By Tusar Barik
With the hype of Facebook’s IPO being announced, many investors are discussing the benefits and threats that come with getting in on the stock. The Internet is packed with stories about why you must buy the stock, why you need to steer clear of it, and everything in-between. As investors are going wild to buy the next hot IPO, many people seem to forget about what helped Facebook make $1 billion in profit last year: advertisers and their agencies. How does the IPO affect these key groups?
The IPO of Facebook should help both groups immensely once the initial craze of owning Facebook dies down. As institutional investors put more pressure on Facebook to grow revenue, advertising will be key. Similar to Google, where advertising accounts for 82% of their revenue, advertising for Facebook accounted for 85% of revenue in 2011. Providing a platform that is advertiser friendly is crucial and will propel growth in the market place. Also, enabling advertisers to target users more effectively will be vitally important. Facebook already has a robust targeting platform, but integration with ad servers and behavioral targeting mechanisms will help to make their platform even more powerful. (Expect complaints and issues from consumer privacy groups when this happens). It is important to note, as with Google, I suspect Facebook will work hard to ensure their advertisements are relevant to users, ultimately putting pressure on agencies to create ads that are both entertaining and useful for the consumer.
For all the positives the IPO will likely have for advertisers and agencies, it is important to note a few key areas to look out for. First, Facebook will not succumb easily to investor pressure. Mark Zuckerberg still has controlling voting interest in the company and holds strong to the mission of “making the world more open and connected” - again reminiscent of Google and its founders’ mission of “organizing the world’s information and [making] it universally accessible and useful.”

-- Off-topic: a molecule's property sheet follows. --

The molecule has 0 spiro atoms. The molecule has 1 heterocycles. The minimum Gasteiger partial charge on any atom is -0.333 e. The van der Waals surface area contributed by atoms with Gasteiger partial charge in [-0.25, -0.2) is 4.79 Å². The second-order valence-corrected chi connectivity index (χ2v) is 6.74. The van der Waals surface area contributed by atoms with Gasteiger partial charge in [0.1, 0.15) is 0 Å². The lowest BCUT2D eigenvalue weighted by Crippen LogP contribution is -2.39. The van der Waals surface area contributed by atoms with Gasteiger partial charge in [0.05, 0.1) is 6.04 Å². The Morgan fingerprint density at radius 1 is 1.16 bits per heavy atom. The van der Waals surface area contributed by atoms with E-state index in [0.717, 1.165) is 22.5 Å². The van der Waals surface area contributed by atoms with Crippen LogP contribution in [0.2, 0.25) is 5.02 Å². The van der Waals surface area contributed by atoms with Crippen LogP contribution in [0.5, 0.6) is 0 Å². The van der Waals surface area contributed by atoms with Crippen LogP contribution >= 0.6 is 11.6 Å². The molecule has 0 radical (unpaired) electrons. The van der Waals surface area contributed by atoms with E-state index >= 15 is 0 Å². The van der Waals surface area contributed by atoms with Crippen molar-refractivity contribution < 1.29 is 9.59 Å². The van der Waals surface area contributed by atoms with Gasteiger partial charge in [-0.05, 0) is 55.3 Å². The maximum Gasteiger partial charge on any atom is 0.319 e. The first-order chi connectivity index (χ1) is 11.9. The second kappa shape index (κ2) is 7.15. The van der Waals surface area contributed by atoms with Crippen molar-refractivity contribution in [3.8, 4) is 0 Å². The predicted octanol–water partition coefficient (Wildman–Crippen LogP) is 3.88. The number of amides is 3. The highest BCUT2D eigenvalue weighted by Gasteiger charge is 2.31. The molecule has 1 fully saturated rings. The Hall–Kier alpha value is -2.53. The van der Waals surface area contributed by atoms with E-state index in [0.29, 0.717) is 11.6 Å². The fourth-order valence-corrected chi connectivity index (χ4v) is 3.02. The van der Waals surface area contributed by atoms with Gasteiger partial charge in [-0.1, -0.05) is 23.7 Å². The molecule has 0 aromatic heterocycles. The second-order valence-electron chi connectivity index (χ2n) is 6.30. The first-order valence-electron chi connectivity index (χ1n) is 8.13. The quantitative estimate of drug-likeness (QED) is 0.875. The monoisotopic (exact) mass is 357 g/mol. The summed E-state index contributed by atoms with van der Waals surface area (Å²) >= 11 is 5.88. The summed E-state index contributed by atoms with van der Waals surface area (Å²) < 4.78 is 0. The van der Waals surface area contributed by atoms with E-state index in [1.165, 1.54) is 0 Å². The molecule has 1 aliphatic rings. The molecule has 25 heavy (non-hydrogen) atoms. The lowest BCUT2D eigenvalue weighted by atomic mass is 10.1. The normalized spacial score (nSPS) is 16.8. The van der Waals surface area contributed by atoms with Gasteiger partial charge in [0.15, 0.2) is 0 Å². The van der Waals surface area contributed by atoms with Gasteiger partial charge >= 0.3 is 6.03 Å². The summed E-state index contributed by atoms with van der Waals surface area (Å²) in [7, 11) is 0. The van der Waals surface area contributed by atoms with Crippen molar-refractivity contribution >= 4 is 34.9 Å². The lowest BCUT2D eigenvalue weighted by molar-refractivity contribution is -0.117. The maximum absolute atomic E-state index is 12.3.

However, I view this as a positive as it will ensure Facebook doesn’t get saturated with advertising, but will still provide useful ads to users. Another area for concern is for agencies; Facebook has recently added staff to help increase advertising sales and provide a level of service that media planners are accustomed to when dealing with publishers. As investors pressure Facebook to cut costs and increase profit, the self-service platform will expectedly reduce costs and lead to less agency relationships. Since Google led this initiative, it will likely go over fine with most agencies, but, nonetheless, is something to be wary of.
Overall, the Facebook IPO seems like it will be a good deal for advertisers and agencies. With over 845 million monthly active users, and such a large amount of data to mine on each one of them, it truly provides a platform to connect advertisers to their consumer. As Mark Zuckerberg put it, “We [Facebook[ hope to improve how people connect to businesses and the economy. We [Facebook] think a more open and connected world will help create a stronger economy with more authentic businesses that build better products and services.” It seems as if Facebook wants to help connect legitimate marketers to their consumer base to create an economy that generates better goods. If executed correctly, this is social media at its finest.
(All data taken from Facebook’s S-1 filed on Feb. 1st, 2012 at http://www.sec.gov/Archives/edgar/data/1326801/000119312512034517/d287954ds1.htm)
Tusar Barik is Managing Director of Maiden Media Group, a digital experience agency located in Philadelphia, PA. Prior to Maiden Media, Tusar was a Strategic Account Manager for Mediaplex (a division of ValueClick) and led the Global Dell Computers Digital Advertising account in New York. Tusar has also consulted for companies such as Motorola and WellPoint.
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